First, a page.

In 2006, I built a carved, aromatic cedar lined, chest in Joseph, OR, that was inspired by an original “harinero” (flour storage chest) from northern New Mexico dating from the late 17th – early 18th century. My chest, like the original, is constructed with Ponderosa pine and is scaled and proportioned using the historic Spanish “vara” system of measurement (one vara = 33 1/3 inches). At the time I did not have my blacksmithing equipment set up so the chest went without hardware until 2018. Here’s a photo of the chest without hinges and a hasp. (Click on any Photo to Enlarge it.)
I made scale drawings of the strap hinges and hasp I wanted for the chest in the style of 17th~18th century, northern New Mexico. I used mild steel to forge the parts and a hack saw to make cuts for the barrels/knuckles of the hinges. The next four photos show intermediate steps in the forging of the scrolls for the two-part hinges and hasp.
The next photo shows the design for the latch part of the hasp marked on the steel with magic marker so that I could rough cut and file that part before going to the forge to finish it.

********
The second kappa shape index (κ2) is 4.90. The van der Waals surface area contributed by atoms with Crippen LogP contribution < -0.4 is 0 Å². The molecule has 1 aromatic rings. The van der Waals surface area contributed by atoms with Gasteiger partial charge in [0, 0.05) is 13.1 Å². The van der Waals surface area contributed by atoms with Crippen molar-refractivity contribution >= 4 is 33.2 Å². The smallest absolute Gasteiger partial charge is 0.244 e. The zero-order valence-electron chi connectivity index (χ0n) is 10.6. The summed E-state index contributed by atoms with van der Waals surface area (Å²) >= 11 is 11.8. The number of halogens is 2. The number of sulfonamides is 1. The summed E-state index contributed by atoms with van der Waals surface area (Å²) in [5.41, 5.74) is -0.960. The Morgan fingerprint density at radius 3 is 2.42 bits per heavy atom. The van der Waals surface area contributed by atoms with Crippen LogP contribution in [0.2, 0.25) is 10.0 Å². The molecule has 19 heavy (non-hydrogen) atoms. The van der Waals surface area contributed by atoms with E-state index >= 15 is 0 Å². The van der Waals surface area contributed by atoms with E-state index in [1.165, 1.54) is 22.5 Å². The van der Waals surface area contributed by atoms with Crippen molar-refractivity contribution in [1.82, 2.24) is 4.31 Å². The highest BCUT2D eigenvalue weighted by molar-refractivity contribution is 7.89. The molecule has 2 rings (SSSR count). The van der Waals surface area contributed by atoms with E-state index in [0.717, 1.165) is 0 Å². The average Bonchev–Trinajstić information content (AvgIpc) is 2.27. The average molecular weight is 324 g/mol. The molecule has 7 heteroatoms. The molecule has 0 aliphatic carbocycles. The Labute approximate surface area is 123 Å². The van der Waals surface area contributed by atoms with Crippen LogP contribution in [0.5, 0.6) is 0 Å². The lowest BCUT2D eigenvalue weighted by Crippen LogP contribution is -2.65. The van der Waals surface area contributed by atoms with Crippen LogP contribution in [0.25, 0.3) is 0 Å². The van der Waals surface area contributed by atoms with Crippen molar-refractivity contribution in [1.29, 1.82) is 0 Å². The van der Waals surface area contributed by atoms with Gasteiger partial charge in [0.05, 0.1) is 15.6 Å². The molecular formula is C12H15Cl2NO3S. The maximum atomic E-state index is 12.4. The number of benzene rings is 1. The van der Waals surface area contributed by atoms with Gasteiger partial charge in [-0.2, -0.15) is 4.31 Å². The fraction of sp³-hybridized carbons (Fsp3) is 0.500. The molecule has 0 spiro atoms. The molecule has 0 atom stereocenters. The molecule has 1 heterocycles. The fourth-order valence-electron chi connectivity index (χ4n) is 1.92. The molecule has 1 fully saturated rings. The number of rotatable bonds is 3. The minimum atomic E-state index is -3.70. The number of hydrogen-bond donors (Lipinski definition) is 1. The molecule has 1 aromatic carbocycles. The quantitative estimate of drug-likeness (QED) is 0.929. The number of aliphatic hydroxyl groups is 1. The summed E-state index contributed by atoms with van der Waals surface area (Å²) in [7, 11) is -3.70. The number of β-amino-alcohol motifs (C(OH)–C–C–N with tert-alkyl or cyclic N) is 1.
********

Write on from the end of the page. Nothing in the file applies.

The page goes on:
After shaping all the individual parts, I cut pieces of steel rod for the pintles (the pins) around which the the gudgeons (barrels or knuckles) of the hinge parts rotate. The pins were held in the jaws of the post vise so that the gudgeons (yellow-hot at 1800 degrees F) of the hinge, straight from the forge, could be hammered/forged around the pins. The next picture shows the hinge and hasp parts joined together, plus a 3″ square, hammer-textured plate and “staple” (U-shaped) to which the latch part of the hasp would attach.
The next photo shows the assembly of the 3″ square plate and staple to complete the second part of the hasp. To do that, I drilled two holes in the 3″ square plate to match the U-shaped staple “legs” . . . then in very rapid succession I heated the staple legs to yellow-hot in the forge, and holding the staple with tongs I cooled all but the tips in the slack tub, quickly clamped the staple in the post vise with the hot tips pointed up, fit the plate (with drilled holes) over the staple tips, and upset (hammered) the tips so that they mushroomed down over the back of the plate into shallow recesses I had pre-drilled with an oversize drill bit.
Here is what that part looks like sitting right side up on the anvil.
All that remained was to forge some nails, drill the holes for the nails in the hinges and hasp, heat the parts to a black heat in the forge and coat the parts with Johnson’s Floor Wax while the steel is still hot. This leaves a nice, semi-gloss surface finish that offers some protection from corrosion. Obviously, the next step was to mount the hardware on my chest. The next four photos show the mounted hinges and hasp on my chest as it sits in my living room.